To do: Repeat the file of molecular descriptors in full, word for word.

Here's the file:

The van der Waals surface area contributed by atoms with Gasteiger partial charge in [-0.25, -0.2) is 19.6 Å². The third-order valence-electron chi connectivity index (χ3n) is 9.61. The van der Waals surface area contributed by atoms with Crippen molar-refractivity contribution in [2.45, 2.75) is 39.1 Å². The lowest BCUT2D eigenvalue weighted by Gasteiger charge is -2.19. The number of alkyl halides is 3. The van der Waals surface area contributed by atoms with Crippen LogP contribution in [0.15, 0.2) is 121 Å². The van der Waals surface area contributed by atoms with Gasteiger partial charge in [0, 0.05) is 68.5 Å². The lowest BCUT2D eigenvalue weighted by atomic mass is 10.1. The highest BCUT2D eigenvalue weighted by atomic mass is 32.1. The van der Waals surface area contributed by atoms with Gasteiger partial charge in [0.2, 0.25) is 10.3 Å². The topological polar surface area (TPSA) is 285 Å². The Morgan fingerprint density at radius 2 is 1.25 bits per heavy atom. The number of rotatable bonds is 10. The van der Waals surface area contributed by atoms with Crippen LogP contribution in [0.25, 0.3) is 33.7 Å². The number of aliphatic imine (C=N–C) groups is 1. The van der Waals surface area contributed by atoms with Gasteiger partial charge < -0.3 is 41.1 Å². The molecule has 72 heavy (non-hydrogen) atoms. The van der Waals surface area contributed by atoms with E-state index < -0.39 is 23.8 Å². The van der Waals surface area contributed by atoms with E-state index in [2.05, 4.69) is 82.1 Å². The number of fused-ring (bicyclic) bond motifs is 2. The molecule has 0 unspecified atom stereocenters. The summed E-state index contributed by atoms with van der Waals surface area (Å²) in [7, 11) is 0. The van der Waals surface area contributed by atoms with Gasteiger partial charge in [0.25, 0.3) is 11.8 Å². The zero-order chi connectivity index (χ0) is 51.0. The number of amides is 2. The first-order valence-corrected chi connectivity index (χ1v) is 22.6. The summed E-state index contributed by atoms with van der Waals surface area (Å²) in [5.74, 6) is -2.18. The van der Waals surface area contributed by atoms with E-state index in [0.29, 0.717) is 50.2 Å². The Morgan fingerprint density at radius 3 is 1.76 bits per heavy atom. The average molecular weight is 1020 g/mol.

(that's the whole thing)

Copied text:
The van der Waals surface area contributed by atoms with Gasteiger partial charge in [-0.25, -0.2) is 19.6 Å². The third-order valence-electron chi connectivity index (χ3n) is 9.61. The van der Waals surface area contributed by atoms with Crippen molar-refractivity contribution in [2.45, 2.75) is 39.1 Å². The lowest BCUT2D eigenvalue weighted by Gasteiger charge is -2.19. The number of alkyl halides is 3. The van der Waals surface area contributed by atoms with Crippen LogP contribution in [0.15, 0.2) is 121 Å². The van der Waals surface area contributed by atoms with Gasteiger partial charge in [0, 0.05) is 68.5 Å². The lowest BCUT2D eigenvalue weighted by atomic mass is 10.1. The highest BCUT2D eigenvalue weighted by atomic mass is 32.1. The van der Waals surface area contributed by atoms with Gasteiger partial charge in [0.2, 0.25) is 10.3 Å². The topological polar surface area (TPSA) is 285 Å². The Morgan fingerprint density at radius 2 is 1.25 bits per heavy atom. The number of rotatable bonds is 10. The van der Waals surface area contributed by atoms with Crippen LogP contribution in [0.25, 0.3) is 33.7 Å². The number of aliphatic imine (C=N–C) groups is 1. The van der Waals surface area contributed by atoms with Gasteiger partial charge < -0.3 is 41.1 Å². The molecule has 72 heavy (non-hydrogen) atoms. The van der Waals surface area contributed by atoms with E-state index < -0.39 is 23.8 Å². The van der Waals surface area contributed by atoms with E-state index in [2.05, 4.69) is 82.1 Å². The number of fused-ring (bicyclic) bond motifs is 2. The molecule has 0 unspecified atom stereocenters. The summed E-state index contributed by atoms with van der Waals surface area (Å²) in [7, 11) is 0. The van der Waals surface area contributed by atoms with Gasteiger partial charge in [0.25, 0.3) is 11.8 Å². The zero-order chi connectivity index (χ0) is 51.0. The number of amides is 2. The first-order valence-corrected chi connectivity index (χ1v) is 22.6. The summed E-state index contributed by atoms with van der Waals surface area (Å²) in [5.74, 6) is -2.18. The van der Waals surface area contributed by atoms with E-state index in [0.29, 0.717) is 50.2 Å². The Morgan fingerprint density at radius 3 is 1.76 bits per heavy atom. The average molecular weight is 1020 g/mol.